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EVERYDAY CHEAPSKATE

on September 18, 2013 10:50 AM

DEAR MARY: I contacted TransUnion because there is a blatant error on my credit report. It states that I owe the federal government $80,000. A lien was filed in 1991, and the debt was discharged through bankruptcy in 1998. The TransUnion rep was not very nice on the phone. When I asked why something from 1991 is still on my report, he told me they can keep a lien on indefinitely. What do I do now? — Linda, New York

DEAR LINDA: I am not an attorney and cannot give legal advice. What I can do is urge you to contact an attorney right away. I am concerned that this lien never was discharged as you were led to believe. My understanding is you can’t discharge a federal tax lien. A Chapter 7 bankruptcy wipes out your personal obligation to pay the debt and prevents the Internal Revenue Service from going after your bank account or wages. But if the IRS records a tax lien on someone’s property before the person files for bankruptcy, the lien will remain on the property. In effect, that means the person has to pay off the tax lien in order to sell the property. For your sake, I hope I’m wrong.

DEAR MARY: My adult daughter was talking about getting a part-time job (in addition to her full-time teaching job) to earn some extra money. My husband reminded her that “not spending” is really the best way to earn more money. By not spending on extras and cutting back where she can, she could keep money in her pocket. She would have to earn at least $1.30 to make up for each dollar spent, by the time the government takes out taxes from her paycheck. I thought this was sensible advice. — Lin, Michigan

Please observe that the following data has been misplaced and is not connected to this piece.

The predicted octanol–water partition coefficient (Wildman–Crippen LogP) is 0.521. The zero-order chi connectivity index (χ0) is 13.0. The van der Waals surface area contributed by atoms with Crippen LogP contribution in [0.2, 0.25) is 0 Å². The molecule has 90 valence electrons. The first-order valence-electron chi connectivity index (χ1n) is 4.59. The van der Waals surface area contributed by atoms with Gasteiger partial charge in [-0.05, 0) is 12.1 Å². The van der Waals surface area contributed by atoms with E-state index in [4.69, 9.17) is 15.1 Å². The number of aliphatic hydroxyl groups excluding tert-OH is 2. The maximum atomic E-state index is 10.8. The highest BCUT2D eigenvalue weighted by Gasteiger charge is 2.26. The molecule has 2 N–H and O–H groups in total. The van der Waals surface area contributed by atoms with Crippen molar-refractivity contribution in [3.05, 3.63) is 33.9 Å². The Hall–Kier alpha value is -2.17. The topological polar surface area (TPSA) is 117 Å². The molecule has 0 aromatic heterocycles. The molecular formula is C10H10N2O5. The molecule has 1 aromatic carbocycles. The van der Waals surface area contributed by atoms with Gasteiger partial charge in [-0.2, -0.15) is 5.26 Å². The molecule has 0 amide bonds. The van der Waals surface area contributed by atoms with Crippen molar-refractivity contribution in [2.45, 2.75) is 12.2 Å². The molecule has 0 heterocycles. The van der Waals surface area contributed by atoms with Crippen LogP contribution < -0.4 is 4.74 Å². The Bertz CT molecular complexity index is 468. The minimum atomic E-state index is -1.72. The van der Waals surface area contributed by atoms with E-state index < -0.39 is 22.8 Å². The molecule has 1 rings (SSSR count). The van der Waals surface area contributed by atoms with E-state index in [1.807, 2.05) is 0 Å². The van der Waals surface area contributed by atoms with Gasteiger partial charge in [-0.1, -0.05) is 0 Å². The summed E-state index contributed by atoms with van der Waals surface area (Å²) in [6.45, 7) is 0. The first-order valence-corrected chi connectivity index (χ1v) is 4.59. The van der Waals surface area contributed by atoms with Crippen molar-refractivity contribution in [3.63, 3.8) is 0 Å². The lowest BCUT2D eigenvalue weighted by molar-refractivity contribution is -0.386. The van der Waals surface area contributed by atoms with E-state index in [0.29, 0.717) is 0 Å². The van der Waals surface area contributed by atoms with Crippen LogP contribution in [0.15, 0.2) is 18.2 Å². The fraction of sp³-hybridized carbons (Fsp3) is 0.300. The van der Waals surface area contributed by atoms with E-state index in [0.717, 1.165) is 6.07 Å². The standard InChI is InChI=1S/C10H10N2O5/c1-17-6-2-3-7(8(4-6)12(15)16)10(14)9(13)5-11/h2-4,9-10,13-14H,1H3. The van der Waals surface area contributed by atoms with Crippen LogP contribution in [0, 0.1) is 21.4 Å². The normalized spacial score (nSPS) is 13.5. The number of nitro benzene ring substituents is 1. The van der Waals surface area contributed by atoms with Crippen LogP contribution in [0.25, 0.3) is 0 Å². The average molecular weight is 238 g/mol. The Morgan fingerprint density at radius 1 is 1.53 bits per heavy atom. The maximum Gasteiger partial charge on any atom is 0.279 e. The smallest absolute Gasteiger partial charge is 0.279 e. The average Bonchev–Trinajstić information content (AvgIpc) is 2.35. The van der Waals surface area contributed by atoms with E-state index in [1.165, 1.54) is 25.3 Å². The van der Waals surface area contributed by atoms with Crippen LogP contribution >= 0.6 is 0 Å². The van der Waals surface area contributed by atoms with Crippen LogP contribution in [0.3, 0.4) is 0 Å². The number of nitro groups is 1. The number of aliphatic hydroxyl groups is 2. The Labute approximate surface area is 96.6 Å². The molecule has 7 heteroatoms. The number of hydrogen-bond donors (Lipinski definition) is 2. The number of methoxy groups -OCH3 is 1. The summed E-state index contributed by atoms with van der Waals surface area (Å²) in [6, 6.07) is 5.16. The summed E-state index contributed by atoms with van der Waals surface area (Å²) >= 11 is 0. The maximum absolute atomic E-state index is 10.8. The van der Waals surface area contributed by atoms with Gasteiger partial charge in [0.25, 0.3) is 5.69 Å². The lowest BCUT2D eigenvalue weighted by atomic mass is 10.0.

DEAR LIN: Wise advice, indeed. But more than that, your daughter needs to assess how much that second job would cost in terms of gas, parking, more restaurant and fast food because she’s pressed for time, and myriad other job-related expenses that will nibble away at the true value of that second job. Cutting expenses is an effective way to effectively “increase” one’s income for the very reason your husband states.

DEAR MARY: I work for a homebuilder and found an article in a recent industry magazine about a software program (with a hefty price tag of $1,600!) that is intended to help you pay off your 30-year mortgage in only 16 years. This seems too good to be true. I would love to know what you think. — Candy, Texas

DEAR CANDY: I know about that type of program, and quite frankly, I am not a fan. You can do the same thing without buying any software or exposing yourselves to undue risk. Here’s how: Each month when you make your mortgage payment, write out a second check for one-twelfth of one payment. (If your mortgage payment is $1,200, you’d make out that check and then another, for $100, which is one-twelfth of $1,200.) Write on that second check, “Principal Prepayment Only.” At the end of the year, you will have made 13 mortgage payments, with one of them going entirely to reduce the principal. Do this faithfully and you will lop many years and many thousands of dollars in interest from your mortgage payback.

I guarantee that your lender will accept the additional payment if you make it at the same time as a regular monthly payment; you will not have to pay a fee for some special payment program. And you can stop anytime without incurring any penalties if you find yourselves in a financial bind.


 

Mary invites questions at mary@everydaycheapskate.com or in care of Everyday Cheapskate, P.O. Box 2099, Cypress, CA 90630. This column will answer questions of general interest, but letters cannot be answered individually. Mary Hunt is the founder of www.DebtProofLiving.com, a personal finance member website, and the author of “7 Money Rules for Life,” released in 2012. To find out more about Mary and read her past columns, please visit the Creators Syndicate Web page at www.creators.com.

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September 18, 2013 10:45 AM
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